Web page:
Under line coach Joe D’Alessandris, this unit has been one of the best in the league, believe it or not. Though he’s fielded the most inexperienced group (platoon, rather) of players over his two years, the impact is noted. Looking at simple statistics kept for offensive lines lets you see what he’s done. In 2009, under Sean Kugler (now with Pittsburgh), Buffalo was 29th in the league with a ridiculous 46 sacks allowed and second-to-last with 103 hits to their quarterbacks. Not surprisingly, they had the fifth-worst scoring offense and only six wins that season. Enter D’Alessandris in that offseason and, with a relative group of nobodies, improved numbers. Granted, with all the personnel shifting, they weren’t greatly improved but his group were a full ten spots better in the sack column and moved to 28th (from 31st) in quarterback hits allowed. After spending an entire offseason prepping with the guys that he was to be using and adding depth along the way, those numbers jumped markedly higher in 2011.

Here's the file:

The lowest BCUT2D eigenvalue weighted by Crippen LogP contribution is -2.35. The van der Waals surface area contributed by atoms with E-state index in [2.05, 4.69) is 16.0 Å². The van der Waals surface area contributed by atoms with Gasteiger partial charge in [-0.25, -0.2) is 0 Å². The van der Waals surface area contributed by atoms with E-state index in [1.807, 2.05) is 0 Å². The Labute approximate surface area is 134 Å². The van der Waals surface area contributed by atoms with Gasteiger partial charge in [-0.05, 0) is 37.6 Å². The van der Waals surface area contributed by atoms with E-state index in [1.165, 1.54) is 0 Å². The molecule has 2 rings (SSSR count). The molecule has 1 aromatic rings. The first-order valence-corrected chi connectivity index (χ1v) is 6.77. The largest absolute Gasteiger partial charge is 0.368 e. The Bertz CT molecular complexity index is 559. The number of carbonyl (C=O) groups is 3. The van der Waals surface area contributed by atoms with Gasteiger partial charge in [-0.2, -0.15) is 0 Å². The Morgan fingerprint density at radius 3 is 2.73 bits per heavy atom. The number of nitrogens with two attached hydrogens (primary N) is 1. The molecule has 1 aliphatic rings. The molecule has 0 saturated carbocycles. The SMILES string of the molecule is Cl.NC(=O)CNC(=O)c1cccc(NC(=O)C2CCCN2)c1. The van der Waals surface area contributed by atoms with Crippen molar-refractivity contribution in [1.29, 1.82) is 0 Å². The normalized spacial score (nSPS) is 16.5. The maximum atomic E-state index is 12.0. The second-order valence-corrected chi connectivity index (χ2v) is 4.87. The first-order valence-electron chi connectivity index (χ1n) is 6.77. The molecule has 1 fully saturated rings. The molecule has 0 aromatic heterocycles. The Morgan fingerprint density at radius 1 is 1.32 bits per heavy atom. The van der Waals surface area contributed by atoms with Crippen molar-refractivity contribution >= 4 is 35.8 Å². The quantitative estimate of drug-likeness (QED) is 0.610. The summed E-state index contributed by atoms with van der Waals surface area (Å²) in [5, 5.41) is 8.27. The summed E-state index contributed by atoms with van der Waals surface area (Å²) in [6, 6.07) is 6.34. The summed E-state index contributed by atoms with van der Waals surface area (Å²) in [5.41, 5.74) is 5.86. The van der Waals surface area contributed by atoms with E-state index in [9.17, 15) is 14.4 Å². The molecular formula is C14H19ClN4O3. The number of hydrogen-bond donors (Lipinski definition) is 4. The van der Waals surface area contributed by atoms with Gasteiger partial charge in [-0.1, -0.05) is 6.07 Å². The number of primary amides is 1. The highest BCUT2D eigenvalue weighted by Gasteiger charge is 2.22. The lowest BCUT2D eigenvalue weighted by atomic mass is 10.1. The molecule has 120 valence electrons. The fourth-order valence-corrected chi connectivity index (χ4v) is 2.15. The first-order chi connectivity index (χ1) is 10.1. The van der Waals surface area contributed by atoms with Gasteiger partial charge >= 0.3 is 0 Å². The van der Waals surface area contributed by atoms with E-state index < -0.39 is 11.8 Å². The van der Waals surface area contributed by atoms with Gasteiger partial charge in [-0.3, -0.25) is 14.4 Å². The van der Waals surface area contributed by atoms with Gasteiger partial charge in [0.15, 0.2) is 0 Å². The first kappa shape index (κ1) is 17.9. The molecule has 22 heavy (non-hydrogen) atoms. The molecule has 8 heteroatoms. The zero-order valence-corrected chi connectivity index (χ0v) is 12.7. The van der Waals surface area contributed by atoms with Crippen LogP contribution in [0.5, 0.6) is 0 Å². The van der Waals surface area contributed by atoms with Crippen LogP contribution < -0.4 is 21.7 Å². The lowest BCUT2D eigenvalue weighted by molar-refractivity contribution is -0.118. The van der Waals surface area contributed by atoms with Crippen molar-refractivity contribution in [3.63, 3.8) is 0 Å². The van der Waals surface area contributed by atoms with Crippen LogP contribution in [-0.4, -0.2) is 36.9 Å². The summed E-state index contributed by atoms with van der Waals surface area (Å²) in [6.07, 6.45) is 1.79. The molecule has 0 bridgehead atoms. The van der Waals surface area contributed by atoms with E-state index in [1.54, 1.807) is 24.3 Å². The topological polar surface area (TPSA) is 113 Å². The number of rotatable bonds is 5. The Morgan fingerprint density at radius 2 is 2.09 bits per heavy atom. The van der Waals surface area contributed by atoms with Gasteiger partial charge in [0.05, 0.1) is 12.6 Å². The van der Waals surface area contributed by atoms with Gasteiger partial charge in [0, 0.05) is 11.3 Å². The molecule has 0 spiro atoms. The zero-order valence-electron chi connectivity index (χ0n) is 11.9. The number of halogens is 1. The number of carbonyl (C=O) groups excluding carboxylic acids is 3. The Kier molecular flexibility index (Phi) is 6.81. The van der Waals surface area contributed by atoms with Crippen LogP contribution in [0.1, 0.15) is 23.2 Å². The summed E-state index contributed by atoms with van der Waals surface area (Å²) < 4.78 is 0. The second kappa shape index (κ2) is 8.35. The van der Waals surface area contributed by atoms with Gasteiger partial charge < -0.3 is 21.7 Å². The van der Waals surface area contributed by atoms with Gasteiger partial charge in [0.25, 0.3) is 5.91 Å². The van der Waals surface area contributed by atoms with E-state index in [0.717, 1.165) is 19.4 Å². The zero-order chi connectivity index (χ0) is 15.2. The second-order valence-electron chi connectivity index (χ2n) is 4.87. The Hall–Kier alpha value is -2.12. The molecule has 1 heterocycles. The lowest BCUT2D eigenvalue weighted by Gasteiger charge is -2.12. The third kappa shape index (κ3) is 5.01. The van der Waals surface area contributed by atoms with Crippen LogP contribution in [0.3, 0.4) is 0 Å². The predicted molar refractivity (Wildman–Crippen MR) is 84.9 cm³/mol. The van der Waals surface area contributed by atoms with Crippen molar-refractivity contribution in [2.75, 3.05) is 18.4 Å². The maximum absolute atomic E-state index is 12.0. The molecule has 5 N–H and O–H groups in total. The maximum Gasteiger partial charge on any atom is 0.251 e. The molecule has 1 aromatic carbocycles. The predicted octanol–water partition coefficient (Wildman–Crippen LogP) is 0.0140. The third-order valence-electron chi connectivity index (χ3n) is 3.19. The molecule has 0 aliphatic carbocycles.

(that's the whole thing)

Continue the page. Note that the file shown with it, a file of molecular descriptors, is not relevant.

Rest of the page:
Even with injuries and shuffling of parts all throughout the campaign, D’Alessandris’ guys surrendered a league-best 23 sacks and were tenth in hits allowed. In addition to that, the team had the fifth best rushing average amongst the thirty-two teams despite losing their starting tailback halfway through the year. These numbers are widely ignored, as is the fact that half of that season was spent with a mid-round rookie at left tackle and four different starters at center.